When the U.S. Congress first authorized the use of force against Osama bin Laden and his al Qaeda terrorist army in a joint resolution adopted September 14, 2001, the bottom-line-money paragraph stated: “The president is authorized to use all necessary and appropriate force against those nations, organizations, or persons he determines planned, authorized, committed, or aided the terrorist attacks that occurred on Sept. 11, 2001, or harbored such organizations or persons . . . ” The italics are mine.
Official language is important. In particular, the word “harbored” is essential as the political debate heats up over President Bush’s coming request that we take military action against Iraq. In his great speech of Sept. 20, 2001, Bush coined the phrase, “Either you are with us, or you are with the terrorists.” Recent developments in Iraq and Iran suggest that al Qaeda — the perpetrators of the terror of Sept. 11 — is alive and significantly well. Even worse, al Qaeda is regrouping and recovering in new bases and safe harbors granted by Iraq and Iran. This means those countries stand in violation of U.S. wartime policy.
This is a scary and disturbing scenario but one that has been reported by a number of reliable sources. And because of these new reports it will be essential that the Bush administration, in its discussions of Saddam Hussein’s growing arsenal of weapons of mass destruction, not take its eye off the al Qaeda ball. In fact, the most politically potent argument for action against Iraq is quite simply that al Qaeda operatives are being backed and harbored by that country and its geographical neighbor Iran.
It is this thought that must not be lost in the increasingly technical and esoteric arguments over Saddam Hussein’s arsenal of weapons. The clearest and most present danger is that terrorists within the borders of Iraq and Iran are in all likelihood planning and plotting additional attacks against the families, businesses, buildings, ports, public utilities, hotels, restaurants, and freedoms of the United States. These are al Qaeda terrorists, the ones responsible for 3,000 deaths a year ago.
A recent article in the International Herald Tribune reports that Kurdish leaders in Iraq have failed in an attempt to drive al Qaeda out of a mountain stronghold in a northeastern part of the country. Bill Gertz of the Washington Times writes that Arab terrorists linked to the al Qaeda network have tested chemical or biological weapons at a facility in northern Iraq. Bush administration intelligence officials corroborate this, pointing to a group known as Ansar al-Islam.
The New Yorker’s Jeffrey Goldberg reported brilliantly on Ansar al-Islam last winter. This is a group of several hundred terrorists who were initially trained and organized by bin Laden troops and co-financed by al Qaeda and Saddam Hussein’s secret police. Today their chests swell in the north of Iraq. Defense officials, meanwhile, say they were initially surprised at the large number and senior rank of the al Qaeda operatives moving into Iraq.
The Washington Post’s Peter Finn has reported that al Qaeda members are being sheltered in guest houses in the Iranian cities of Mashhad and Zabol. It is also reported that Iran has moved large quantities of al Qaeda gold from Afghanistan to the Sudan.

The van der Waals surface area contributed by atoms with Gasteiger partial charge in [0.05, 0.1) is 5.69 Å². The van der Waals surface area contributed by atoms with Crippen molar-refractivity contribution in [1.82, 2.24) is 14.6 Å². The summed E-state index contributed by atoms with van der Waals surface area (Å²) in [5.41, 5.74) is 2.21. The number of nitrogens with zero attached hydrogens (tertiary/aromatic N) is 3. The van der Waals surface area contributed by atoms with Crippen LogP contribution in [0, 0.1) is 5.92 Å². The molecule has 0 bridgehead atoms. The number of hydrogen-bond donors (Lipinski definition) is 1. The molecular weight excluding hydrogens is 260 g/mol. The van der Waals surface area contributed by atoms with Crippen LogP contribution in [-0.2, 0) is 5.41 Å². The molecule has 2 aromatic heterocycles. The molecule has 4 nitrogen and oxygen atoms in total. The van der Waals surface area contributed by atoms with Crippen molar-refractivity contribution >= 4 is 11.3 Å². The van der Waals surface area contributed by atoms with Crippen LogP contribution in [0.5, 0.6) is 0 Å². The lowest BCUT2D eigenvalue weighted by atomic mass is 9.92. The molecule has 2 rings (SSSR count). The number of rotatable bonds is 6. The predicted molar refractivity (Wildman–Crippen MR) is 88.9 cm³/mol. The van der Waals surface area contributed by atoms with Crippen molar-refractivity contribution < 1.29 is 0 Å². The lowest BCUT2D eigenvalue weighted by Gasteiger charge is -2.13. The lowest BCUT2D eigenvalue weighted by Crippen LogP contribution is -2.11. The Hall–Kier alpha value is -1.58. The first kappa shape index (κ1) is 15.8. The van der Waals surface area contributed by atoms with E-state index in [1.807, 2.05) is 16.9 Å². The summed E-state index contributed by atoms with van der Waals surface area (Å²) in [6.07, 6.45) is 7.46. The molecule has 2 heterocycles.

This new evidence supports Michael Ledeen’s view in his excellent new book, The War Against the Terror Masters. Ledeen argues convincingly that major terror groups are coming together as an integrated network. This puts al Qaeda, Hezbollah, Hamas, the Islamic Jihad, and other PLO-groups all in the same dangerous pot.
And Ledeen points out that these groups are being aided and abetted by the “terror masters” — namely Iran, Iraq, and Syria who foster, arm, and train these terrorists, and Saudi Arabia, the financier. These are the safe-harboring states who shield enemies of the United States. And violate American war policy.
A year ago this was the logic as stated by President George W. Bush and agreed to by Congress, the majority of Americans, and people all over the world. There must be no safe-harboring of terrorists. Given new evidence of the regrouping, rebasing, rearming, and refinancing of al Qaeda and its terrorist cousins, there can be no question that the president should frame the Iraq argument with this exact same logic.
More, Secretary of Defense Donald Rumsfeld had it exactly right when he told reporters in late August that “in a vicious, repressive dictatorship that exercises near total control over its population, it’s very hard to imagine that the government is not aware of what’s taking place in the country.” Iraq is certainly aware of the harbor it gives.
Yes, the reason Iraq is the first target under discussion rather than Iran or Syria is that its leader has developed weapons of mass destruction and we cannot afford to let him get us before we get him. But the loss of thousands of lives at the hand of Osama bin Laden’s al Qaeda remains the emotional rallying point for America, so long as President Bush taps into this vein.
We first hit al Qaeda in Afghanistan, but the job is unfinished. They must be wiped out wherever they may be found. If the war against this evil takes us to Iraq, Iran, or other states, then so be it. The defense of American freedom and democracy can know no geographic boundaries.